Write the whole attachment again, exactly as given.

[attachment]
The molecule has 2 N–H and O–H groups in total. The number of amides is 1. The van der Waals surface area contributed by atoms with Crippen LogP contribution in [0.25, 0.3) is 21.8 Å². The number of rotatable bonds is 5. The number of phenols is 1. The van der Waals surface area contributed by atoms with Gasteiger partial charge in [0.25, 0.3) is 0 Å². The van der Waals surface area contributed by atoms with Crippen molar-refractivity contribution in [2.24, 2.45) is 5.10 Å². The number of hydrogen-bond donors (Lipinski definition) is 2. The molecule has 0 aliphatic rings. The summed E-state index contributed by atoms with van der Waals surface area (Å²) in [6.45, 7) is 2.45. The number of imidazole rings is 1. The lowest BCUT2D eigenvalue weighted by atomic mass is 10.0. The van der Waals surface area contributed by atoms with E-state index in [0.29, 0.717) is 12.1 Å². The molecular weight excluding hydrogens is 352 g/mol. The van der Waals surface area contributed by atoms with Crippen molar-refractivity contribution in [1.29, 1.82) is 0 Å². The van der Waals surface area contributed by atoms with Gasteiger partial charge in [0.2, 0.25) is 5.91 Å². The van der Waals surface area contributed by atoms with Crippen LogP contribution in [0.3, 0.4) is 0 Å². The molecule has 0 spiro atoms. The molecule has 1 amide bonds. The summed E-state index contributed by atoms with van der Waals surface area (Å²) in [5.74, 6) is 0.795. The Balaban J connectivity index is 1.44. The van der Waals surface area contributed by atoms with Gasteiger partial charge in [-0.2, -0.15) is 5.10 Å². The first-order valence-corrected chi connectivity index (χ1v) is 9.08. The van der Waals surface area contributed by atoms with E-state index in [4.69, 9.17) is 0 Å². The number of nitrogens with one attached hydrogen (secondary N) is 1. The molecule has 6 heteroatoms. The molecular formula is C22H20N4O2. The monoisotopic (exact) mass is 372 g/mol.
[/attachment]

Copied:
The molecule has 2 N–H and O–H groups in total. The number of amides is 1. The van der Waals surface area contributed by atoms with Crippen LogP contribution in [0.25, 0.3) is 21.8 Å². The number of rotatable bonds is 5. The number of phenols is 1. The van der Waals surface area contributed by atoms with Gasteiger partial charge in [0.25, 0.3) is 0 Å². The van der Waals surface area contributed by atoms with Crippen molar-refractivity contribution in [2.24, 2.45) is 5.10 Å². The number of hydrogen-bond donors (Lipinski definition) is 2. The molecule has 0 aliphatic rings. The summed E-state index contributed by atoms with van der Waals surface area (Å²) in [6.45, 7) is 2.45. The number of imidazole rings is 1. The lowest BCUT2D eigenvalue weighted by atomic mass is 10.0. The van der Waals surface area contributed by atoms with E-state index in [0.29, 0.717) is 12.1 Å². The molecular weight excluding hydrogens is 352 g/mol. The van der Waals surface area contributed by atoms with Crippen molar-refractivity contribution in [1.29, 1.82) is 0 Å². The van der Waals surface area contributed by atoms with Gasteiger partial charge in [0.2, 0.25) is 5.91 Å². The van der Waals surface area contributed by atoms with Crippen LogP contribution in [0.3, 0.4) is 0 Å². The molecule has 0 spiro atoms. The molecule has 1 amide bonds. The summed E-state index contributed by atoms with van der Waals surface area (Å²) in [5.74, 6) is 0.795. The Balaban J connectivity index is 1.44. The van der Waals surface area contributed by atoms with Gasteiger partial charge in [-0.2, -0.15) is 5.10 Å². The first-order valence-corrected chi connectivity index (χ1v) is 9.08. The van der Waals surface area contributed by atoms with E-state index in [4.69, 9.17) is 0 Å². The number of nitrogens with one attached hydrogen (secondary N) is 1. The molecule has 6 heteroatoms. The molecular formula is C22H20N4O2. The monoisotopic (exact) mass is 372 g/mol.